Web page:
Like most statist regimes, our education system is a self-fulfilling prophecy: tests written by adults are used to measure knowledge of subjects chosen by adults to judge the efficacy of teachers hired by adults following curricula and teaching methods designed by adults in order to produce an “ideal citizen” conceived of by adults, and all without the consultation or even consent of a single actual student.  It’s a system designed not only to undercut the agency of its victims, but to make them complicit: students are forced into submission and bombarded with dogma to convince them it’s all “for their own good”, leading them to perpetuate the practice when they’re adults in order to resolve their cognitive dissonance.  What’s worse, many adults quite enjoy their privilege and authority over children and see it as just reward for all the years of schooling and taking orders they themselves had to suffer through.  Like all oppressors, these types of adults in particular are rightly afraid of what might happen if students were given free rein.  If we allow students to learn whatever they want, for example, what’s stopping them from doing whatever they want?  Or thinking whatever they want?  They might even start trying to decide what to believe, or how they ought to act, all by themselves!  Where would that leave us?

The idea that students are even capable of figuring out what’s best for themselves, without adults forcing their hand, is considered an oddly radical one.  Indeed, the general sentiment seems to be that if left to their own devices children will do exactly what is worst for their own interests.  Without adult “guidance”, the thinking goes, children’s natural tendencies would lead them to devolve into total chaos.  Speak of a world where children do “whatever they want” and most people conjure mental images of surreal dystopias full of children eating themselves sick with sweets, robbing toy stores and candy shops blind, and destroying or defacing everything they can reach–eventually losing all traces of “civilized” behavior including rule of law, rationality, and even language.  (The parallels to apologist rationalizations from other statist regimes throughout history are, again, striking.)  Unfortunately, all the evidence we have stands in direct contradiction to this line of thinking.  Children may be less experienced and capable than adults, but that does not make them any less intelligent.  Indeed, anthropological evidence as well as modern-day examples such as the Sudbury Valley school show that when left to their own devices–when allowed to choose not only what they spend their time doing, but also who they spend it with, including their teachers–children prosper and succeed.  They are capable of self-governance, self-regulation, and self-education.  Not only do they naturally learn all the skills they need to succeed in the “real world”, they have a ton of fun doing it!  What’s more, they continue learning and having fun throughout the rest of their adult lives.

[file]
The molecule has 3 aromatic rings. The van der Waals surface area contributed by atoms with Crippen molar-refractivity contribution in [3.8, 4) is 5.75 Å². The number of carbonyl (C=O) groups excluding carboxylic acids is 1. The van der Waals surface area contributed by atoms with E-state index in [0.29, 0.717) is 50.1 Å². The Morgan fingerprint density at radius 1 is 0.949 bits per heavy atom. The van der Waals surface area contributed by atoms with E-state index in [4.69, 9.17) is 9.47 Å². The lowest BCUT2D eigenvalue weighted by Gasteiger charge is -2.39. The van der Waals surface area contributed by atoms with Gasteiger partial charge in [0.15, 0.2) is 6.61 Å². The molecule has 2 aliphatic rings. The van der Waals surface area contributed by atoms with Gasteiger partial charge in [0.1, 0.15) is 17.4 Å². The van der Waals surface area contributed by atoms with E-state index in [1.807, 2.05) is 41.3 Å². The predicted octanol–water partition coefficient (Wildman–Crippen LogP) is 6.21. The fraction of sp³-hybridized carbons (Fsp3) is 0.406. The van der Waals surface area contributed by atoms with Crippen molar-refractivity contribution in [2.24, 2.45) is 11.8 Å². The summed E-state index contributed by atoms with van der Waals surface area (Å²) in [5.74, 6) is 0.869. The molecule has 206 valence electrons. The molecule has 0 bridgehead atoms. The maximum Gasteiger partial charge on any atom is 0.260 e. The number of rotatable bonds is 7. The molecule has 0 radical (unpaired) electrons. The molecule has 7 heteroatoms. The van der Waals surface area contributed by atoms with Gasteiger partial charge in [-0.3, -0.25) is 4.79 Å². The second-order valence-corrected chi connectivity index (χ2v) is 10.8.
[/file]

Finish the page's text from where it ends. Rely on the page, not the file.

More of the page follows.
Adults having fun?  What nonsense!  Our culture has a deep-seated resistance to the idea that fun, enjoyable things can have intrinsic value.  Indeed, the general attitude takes the exact opposite stance: virtuous things are implicitly understood to be unpleasant, and things you enjoy doing are implicitly understood to be bad.  We feel much more legitimate about doing “what’s good for us” when it feels like work, and we expect our children to learn to feel the same.[1]  But what exactly is “work”, anyway?  The ready answer you’ll receive from any member of our society is that work is the opposite of play.  Work is boring and stressful, while play is interesting and enjoyable.  Work is necessary and mature, while play is frivolous and childish.  Work is what adults do because they have to, and play is what children do because they can.